Fourth attack results in thefts, vandalism
© Lawrence Powell
Librarian Twila Thibodeau holds a fundraising sign seeking donations of pennies to help with the purchase of new children’s books at the Roas M. Harvey Middleton and Area Library. The sign is all that remains after the building was broken into and the money stolen.
By Heather Killen
Thanks to thieves, the Middleton library is paying a heavy price to lend books, games, videos and reference materials and provide free access to computers and the Internet.
The Rosa M. Harvey Middleton and Area Library was robbed again on January 1. This is the fourth time thieves have targeted the branch, according to manager Sue Aldred.
This recent break-in resulted in the loss of a digital camera, a few hundred dollars in donations, and a damaged steel door. Also discouraging was the nasty mess the staff found waiting on Wednesday morning.
“They did mean things this time,” Aldred said. “They threw things around, dumped bottles of liquid soap on the floor and put things in the toilet.”
Staff had been collecting donations of small change to buy new children’s books. This money was stolen, along with another private memorial donation, and gift money staff had collected to help a homeless family during the holidays.
“People just can’t believe that someone would break-in and steal from a place that is here for everyone’s benefit,” she said. “A place where everything is free for people to use.”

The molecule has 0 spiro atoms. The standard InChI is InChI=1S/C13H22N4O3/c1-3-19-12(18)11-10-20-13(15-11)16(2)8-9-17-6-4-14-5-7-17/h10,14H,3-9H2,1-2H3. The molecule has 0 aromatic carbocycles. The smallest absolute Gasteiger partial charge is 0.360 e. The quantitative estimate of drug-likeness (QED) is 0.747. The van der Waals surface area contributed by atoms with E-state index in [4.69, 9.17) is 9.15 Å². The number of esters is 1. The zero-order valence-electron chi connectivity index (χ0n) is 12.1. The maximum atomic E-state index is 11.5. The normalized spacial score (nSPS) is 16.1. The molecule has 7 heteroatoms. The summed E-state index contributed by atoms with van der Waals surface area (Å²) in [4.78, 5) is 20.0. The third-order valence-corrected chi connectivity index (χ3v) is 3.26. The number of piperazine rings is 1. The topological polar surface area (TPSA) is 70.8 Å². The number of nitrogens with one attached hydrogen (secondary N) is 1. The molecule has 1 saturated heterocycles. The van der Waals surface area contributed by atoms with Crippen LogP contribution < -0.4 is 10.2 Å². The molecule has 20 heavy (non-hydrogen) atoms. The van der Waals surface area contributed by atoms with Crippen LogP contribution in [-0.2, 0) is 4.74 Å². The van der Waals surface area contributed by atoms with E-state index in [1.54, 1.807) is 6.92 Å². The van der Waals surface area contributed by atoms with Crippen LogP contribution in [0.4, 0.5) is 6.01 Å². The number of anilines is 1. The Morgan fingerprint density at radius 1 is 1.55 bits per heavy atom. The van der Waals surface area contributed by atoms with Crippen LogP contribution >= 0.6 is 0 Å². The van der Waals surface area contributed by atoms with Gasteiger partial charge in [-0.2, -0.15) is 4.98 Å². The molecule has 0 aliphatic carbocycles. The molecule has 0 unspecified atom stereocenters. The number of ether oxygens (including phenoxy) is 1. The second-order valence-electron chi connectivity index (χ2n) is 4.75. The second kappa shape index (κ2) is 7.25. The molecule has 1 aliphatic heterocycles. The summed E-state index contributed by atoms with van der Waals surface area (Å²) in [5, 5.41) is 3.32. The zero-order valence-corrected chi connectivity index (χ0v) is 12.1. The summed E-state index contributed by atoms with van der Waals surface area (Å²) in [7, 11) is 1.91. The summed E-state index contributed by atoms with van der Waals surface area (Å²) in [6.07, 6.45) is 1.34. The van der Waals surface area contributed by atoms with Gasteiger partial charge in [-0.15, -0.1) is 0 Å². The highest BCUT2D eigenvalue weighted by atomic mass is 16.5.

These reoccurring thefts and subsequent property repairs are becoming a costly problem for the library. The first break-in wasn’t successful and only resulted in property damage, but the subsequent incidents have been adding up.
To date the branch will have been forced to replace three windows and now one steel door; it has lost an Xbox, two digital cameras, as well as the cash donations.
The staff had been doing everything possible to discourage thieves, she added.
Bushes had been cut back from windows, lights were left switched on at night. Now Aldred said she worries the next possible step could mean another costly expense for a group that relies on public money and private donations to buy the books and reference materials it lends.
“We’ve done everything we can to stop the break-ins, the only thing that hasn’t been done is to install an alarm system,” she said. “But they are expensive and that decision isn’t something we can make on our own.”